Heart Like Mine A Novel - By Amy Hatvany


Later, I would look back and wonder what I was doing the exact moment Kelli died.

When I left the house for work that morning, nothing was different. There was no sense of impending doom, no ominous soundtrack playing in the back of my mind warning me that my world was about to change. There was only Victor asleep in our bed, and me, as usual, trying my best not to wake him as I kissed him good-bye.

It was a Friday in late October, and I drove my usual route downtown, taking in the dark silhouette of the Seattle skyline etched against a coral sky. “Good morning,” I said to my assistant, Tanya, after I’d parked and entered the building. She was a stunning woman with skin the color of the deepest, richest cocoa who favored brightly hued dresses to show off her abundant curves. “A pre–Weight Watchers Jennifer Hudson,” I told my best friend, Melody, describing Tanya to her after I initially interviewed her for the job.

“Morning,” she said, so focused on whatever she was doing that she barely looked up from her computer screen. Her long red nails clackety-clacked on her keyboard. Six months ago, Tanya had been living with her two toddlers in one of our safe houses. At the time, she desperately needed to work and I desperately needed an assistant, so we seemed like a perfect match. I’d taken over as CEO of Second Chances the previous fall, honored to take the lead in an organization that began in the early nineties as a simple twenty-four-hour support line for battered women and had slowly grown into a multifaceted program including crisis response, counseling, temporary housing, and job placement assistance. We’d even opened a thrift shop earlier that year, where our clients had first pick of donated clothes for job interviews and later, when they were ready to go out on their own, entire wardrobes. My job was to make sure that the more practical, administrative aspects of the program, like funding and staffing, ran smoothly, but the real reason I’d accepted the job was for the privilege of helping women like Tanya rebuild their shattered lives.

I set down the latte I’d bought for her at the café downstairs so it would be within her reach, then turned and walked into my office, closing the door behind me. I assumed this would be like any other day. I positioned myself at my desk, booted up my computer, and reviewed my calendar. Other than a couple of phone calls, there was only a staff meeting at two o’clock, so I got busy studying the client files Tanya had pulled for me. It was time to decide if these women were ready to make the transition from our safe houses into a place of their own. Leaving the first home where they’d felt protected was often the hardest step for victims of domestic violence; I made sure we held their hand every step of the way.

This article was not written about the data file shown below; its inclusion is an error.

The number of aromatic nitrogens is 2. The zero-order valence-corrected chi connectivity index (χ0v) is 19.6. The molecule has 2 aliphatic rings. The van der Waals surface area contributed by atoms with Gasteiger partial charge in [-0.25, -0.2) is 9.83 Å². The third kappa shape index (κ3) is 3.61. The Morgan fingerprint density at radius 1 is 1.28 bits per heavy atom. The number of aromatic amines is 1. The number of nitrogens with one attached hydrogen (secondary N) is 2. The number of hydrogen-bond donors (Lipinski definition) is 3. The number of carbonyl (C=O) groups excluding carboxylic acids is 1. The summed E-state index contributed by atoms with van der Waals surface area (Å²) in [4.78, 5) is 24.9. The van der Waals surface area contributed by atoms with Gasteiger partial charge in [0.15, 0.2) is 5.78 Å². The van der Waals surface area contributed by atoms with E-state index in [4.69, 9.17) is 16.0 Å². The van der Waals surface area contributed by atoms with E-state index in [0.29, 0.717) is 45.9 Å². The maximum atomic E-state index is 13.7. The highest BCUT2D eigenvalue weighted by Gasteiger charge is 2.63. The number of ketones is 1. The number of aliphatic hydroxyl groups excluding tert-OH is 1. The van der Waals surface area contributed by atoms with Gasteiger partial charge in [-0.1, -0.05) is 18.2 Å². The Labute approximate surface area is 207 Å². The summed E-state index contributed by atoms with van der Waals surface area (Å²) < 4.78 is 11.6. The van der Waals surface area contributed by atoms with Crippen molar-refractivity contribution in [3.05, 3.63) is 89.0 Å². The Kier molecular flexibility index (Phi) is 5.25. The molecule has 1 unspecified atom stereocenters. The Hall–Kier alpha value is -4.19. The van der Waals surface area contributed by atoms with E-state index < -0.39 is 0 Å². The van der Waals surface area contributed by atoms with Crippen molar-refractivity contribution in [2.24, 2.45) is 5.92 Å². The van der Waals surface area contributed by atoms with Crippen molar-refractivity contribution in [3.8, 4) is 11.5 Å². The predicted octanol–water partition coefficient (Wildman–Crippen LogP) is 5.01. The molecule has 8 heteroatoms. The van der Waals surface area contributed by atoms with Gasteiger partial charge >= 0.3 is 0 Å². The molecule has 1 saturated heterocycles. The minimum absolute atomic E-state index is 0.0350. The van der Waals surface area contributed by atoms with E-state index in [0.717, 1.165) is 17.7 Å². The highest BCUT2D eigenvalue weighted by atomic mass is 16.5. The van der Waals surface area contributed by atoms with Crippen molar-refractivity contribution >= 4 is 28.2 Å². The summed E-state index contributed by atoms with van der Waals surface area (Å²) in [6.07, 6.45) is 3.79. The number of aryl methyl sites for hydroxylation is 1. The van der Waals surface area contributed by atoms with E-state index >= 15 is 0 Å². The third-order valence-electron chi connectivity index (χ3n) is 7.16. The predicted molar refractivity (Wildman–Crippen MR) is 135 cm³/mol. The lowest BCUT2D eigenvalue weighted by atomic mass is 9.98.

I barely looked up from my papers until a few hours later, when my cell phone vibrated in my purse. I reached for it with a skipping, happy feeling in my belly at the sight of Victor’s name on the screen. “Hi, honey,” I said, glancing down at the ring on my finger. He’d only proposed five days ago and I was still unused to the weight of it, still a little stunned that he’d asked me to marry him at all.

“Can you go pick up the kids from school for me?” Victor asked. His voice was strained and carried an urgency I didn’t recognize.

“What, I’m your fiancée now, so I don’t even get a hello?” I said, hoping I could tease him out of his seemingly ugly mood. Victor was usually the most easygoing person I knew; I wondered if something had gone wrong at work, if his head chef had called in sick or one of his busers dropped a box of wineglasses. “Is this what it’s going to be like being married to you?”

“Grace,” he said. “Seriously. I need you to pick them up and take them back to the house. Please.”

“What’s wrong?” I asked, sitting up straight in my chair. Every muscle in my body suddenly tensed, realizing this wasn’t just a case of Victor’s having a bad day.

“It’s Kelli. Her friend Diane found her a couple of hours ago. She wasn’t breathing and . . .” I heard him swallow once, hard. “She’s dead, Grace. Kelli’s dead.”

My mouth went dry.